By DON STINE
Neptune resident Anthony C. Repetti fought in World War II pretty much from the beginning in 1941 until the end in 1945, from North Africa and Italy as part of an Army infantry division.
“He was injured near the end of the war and was awarded the Bronze and Silver stars,” said his daughter, Madelyn Fox, as she stared down at her father’s memorial brick paver on the walkway leading to the newly-dedicated Neptune Veteran’s Park on Old Corlies Avenue.
Almost 200 pavers line the entranceway to the park and Repetti’s is one of many of the 69 Neptune residents who have died in the line of duty.
“Words can’t say,” said Fox, who lives in Wall Township, as she looked at her father’s paver. “It’s wonderful for our family and we are very thrilled. It is important that we all remember our veterans.”
Hundreds of people turned out Tues., Nov. 11 to dedicate the new Veteran’s Park, on the 6.46-acre former Welsh dairy tract. The new memorial park, which is still under construction in some areas, will cost close to $800,000, with money coming from grants, donations and taxpayers.
The largest chunk of the cost for the new memorial park, or about $288,000, is going toward monuments and other memorials
“This has been a long time in the making but we are finally here,” said Township Committeeman Eric Houghtaling during the dedication ceremony.
“We honor what our veterans have done and this will be a permanent place of honor- a perfect spot in the oldest, historic part of Neptune,” he said.
Mayor Michael Brantley, who is a veteran, said that the pavers on the walkway recognize our heroes- “some who are here today and some in spirit only. We acknowledge you and acknowledge your call to duty.”
“You look at the names on the pavers and you cannot leave here without feeling something great about our nation,” he said.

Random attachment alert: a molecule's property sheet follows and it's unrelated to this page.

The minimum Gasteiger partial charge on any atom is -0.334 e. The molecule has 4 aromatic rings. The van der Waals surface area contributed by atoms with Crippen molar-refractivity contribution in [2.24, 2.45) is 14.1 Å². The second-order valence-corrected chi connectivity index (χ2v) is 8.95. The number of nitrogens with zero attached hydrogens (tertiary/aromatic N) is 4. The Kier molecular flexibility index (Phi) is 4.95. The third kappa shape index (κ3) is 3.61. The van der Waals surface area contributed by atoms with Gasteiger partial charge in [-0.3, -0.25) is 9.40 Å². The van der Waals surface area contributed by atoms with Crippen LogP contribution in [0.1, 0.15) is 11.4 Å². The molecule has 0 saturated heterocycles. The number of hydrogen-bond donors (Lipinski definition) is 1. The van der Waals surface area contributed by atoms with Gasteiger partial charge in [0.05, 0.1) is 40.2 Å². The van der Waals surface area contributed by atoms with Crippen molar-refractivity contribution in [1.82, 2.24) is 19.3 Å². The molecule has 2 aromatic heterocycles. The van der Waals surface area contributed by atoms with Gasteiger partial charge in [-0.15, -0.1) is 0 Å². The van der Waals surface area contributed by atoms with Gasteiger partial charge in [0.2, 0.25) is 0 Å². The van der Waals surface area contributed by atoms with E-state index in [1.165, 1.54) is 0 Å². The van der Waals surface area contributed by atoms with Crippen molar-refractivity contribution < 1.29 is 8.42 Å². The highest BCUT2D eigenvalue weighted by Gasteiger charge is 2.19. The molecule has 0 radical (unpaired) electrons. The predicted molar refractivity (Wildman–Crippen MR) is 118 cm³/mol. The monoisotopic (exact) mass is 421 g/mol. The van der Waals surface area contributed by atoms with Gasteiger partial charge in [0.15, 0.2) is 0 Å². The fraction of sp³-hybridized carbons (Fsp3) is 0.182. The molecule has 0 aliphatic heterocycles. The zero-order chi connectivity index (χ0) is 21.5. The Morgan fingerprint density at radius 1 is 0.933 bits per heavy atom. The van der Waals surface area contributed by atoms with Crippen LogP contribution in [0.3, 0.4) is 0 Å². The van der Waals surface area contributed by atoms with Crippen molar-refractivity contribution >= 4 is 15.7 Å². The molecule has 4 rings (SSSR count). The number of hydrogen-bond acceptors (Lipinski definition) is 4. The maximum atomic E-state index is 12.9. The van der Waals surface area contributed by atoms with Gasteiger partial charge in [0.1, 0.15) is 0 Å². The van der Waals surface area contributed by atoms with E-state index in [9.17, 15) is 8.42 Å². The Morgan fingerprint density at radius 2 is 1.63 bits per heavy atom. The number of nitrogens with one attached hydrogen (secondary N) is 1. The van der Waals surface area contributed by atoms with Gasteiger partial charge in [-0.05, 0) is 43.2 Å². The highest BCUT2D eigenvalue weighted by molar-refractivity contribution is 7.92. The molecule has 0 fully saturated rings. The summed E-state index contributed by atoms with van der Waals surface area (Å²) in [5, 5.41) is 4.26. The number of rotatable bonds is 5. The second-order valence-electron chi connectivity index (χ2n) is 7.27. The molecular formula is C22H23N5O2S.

Memorial brick pavers in memory of a loved one or military veteran can still be purchased even thought the deadline, which was the end of September, has passed.
The pavers, which are being installed on walkways near the several monuments at the park, cost $50 for a brick-size one and $100 for a 12-inch-square one. For more information about purchasing a paver telephone the municipal building at 732- 988-5200.
Bernadette Sherman, who was one of the proponents of creating the park, lost her 27-year-old son, Army Sergeant Stephen Sherman, on Feb. 3, 2005 in Iraq when an improvised explosive device went off near his truck on a road in Mosul.
Sherman told Tuesday’s audience that she remembers the day two soldiers came to her house and delivered the news that her son was dead and the effect it had on others as well.
But, she said, now there is the new veteran’s park.
“You have turned an historic piece of land into a memorial for these heroes and to every broken heart they left behind. There will be some peace among these monuments and flags,” she said.
The new park will have four, half-circular walls, each representing a branch of the military service and will list the names of Neptune residents who died in various wars.
The tract was originally the Wardell dairy- the oldest-operating dairy in Monmouth County- until it closed after merging with Welsh Farms in 1975. It is the largest undeveloped tract on Old Corlies Avenue and has been vacant for a number of years.